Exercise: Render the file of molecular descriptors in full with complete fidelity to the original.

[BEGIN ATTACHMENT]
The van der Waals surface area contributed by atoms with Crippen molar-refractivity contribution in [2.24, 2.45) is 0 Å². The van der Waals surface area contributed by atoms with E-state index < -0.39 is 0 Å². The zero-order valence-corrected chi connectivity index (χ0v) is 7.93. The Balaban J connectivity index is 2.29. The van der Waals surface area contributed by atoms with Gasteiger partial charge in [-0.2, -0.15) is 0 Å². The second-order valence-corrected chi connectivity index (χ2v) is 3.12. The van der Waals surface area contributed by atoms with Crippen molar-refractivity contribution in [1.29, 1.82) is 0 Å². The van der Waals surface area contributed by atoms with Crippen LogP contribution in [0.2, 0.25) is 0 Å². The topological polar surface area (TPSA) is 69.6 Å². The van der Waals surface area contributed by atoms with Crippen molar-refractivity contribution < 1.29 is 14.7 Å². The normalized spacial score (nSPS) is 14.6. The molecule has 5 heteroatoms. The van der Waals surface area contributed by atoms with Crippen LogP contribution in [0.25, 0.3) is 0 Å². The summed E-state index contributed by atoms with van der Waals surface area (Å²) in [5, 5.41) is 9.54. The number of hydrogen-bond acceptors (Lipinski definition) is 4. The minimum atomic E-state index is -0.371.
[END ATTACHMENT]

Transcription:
The van der Waals surface area contributed by atoms with Crippen molar-refractivity contribution in [2.24, 2.45) is 0 Å². The van der Waals surface area contributed by atoms with E-state index < -0.39 is 0 Å². The zero-order valence-corrected chi connectivity index (χ0v) is 7.93. The Balaban J connectivity index is 2.29. The van der Waals surface area contributed by atoms with Gasteiger partial charge in [-0.2, -0.15) is 0 Å². The second-order valence-corrected chi connectivity index (χ2v) is 3.12. The van der Waals surface area contributed by atoms with Crippen molar-refractivity contribution in [1.29, 1.82) is 0 Å². The van der Waals surface area contributed by atoms with Crippen LogP contribution in [0.2, 0.25) is 0 Å². The topological polar surface area (TPSA) is 69.6 Å². The van der Waals surface area contributed by atoms with Crippen molar-refractivity contribution < 1.29 is 14.7 Å². The normalized spacial score (nSPS) is 14.6. The molecule has 5 heteroatoms. The van der Waals surface area contributed by atoms with Crippen LogP contribution in [0.25, 0.3) is 0 Å². The summed E-state index contributed by atoms with van der Waals surface area (Å²) in [5, 5.41) is 9.54. The number of hydrogen-bond acceptors (Lipinski definition) is 4. The minimum atomic E-state index is -0.371.